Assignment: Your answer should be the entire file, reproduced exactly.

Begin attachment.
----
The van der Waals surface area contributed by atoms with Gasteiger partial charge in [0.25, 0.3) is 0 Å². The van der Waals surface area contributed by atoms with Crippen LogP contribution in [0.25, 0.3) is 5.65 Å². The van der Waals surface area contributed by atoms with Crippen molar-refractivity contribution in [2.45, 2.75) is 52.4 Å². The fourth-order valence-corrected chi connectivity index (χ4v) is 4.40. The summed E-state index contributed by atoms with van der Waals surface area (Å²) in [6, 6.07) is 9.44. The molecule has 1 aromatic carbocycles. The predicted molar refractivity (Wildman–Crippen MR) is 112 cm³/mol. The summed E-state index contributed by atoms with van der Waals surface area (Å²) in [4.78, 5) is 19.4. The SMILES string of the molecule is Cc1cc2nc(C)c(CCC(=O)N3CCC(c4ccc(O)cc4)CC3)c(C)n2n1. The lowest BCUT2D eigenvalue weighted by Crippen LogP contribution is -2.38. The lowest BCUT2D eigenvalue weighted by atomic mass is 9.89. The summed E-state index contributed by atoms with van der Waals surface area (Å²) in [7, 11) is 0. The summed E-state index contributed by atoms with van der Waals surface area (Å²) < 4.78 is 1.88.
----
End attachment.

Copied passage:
The van der Waals surface area contributed by atoms with Gasteiger partial charge in [0.25, 0.3) is 0 Å². The van der Waals surface area contributed by atoms with Crippen LogP contribution in [0.25, 0.3) is 5.65 Å². The van der Waals surface area contributed by atoms with Crippen molar-refractivity contribution in [2.45, 2.75) is 52.4 Å². The fourth-order valence-corrected chi connectivity index (χ4v) is 4.40. The summed E-state index contributed by atoms with van der Waals surface area (Å²) in [6, 6.07) is 9.44. The molecule has 1 aromatic carbocycles. The predicted molar refractivity (Wildman–Crippen MR) is 112 cm³/mol. The summed E-state index contributed by atoms with van der Waals surface area (Å²) in [4.78, 5) is 19.4. The SMILES string of the molecule is Cc1cc2nc(C)c(CCC(=O)N3CCC(c4ccc(O)cc4)CC3)c(C)n2n1. The lowest BCUT2D eigenvalue weighted by Crippen LogP contribution is -2.38. The lowest BCUT2D eigenvalue weighted by atomic mass is 9.89. The summed E-state index contributed by atoms with van der Waals surface area (Å²) in [7, 11) is 0. The summed E-state index contributed by atoms with van der Waals surface area (Å²) < 4.78 is 1.88.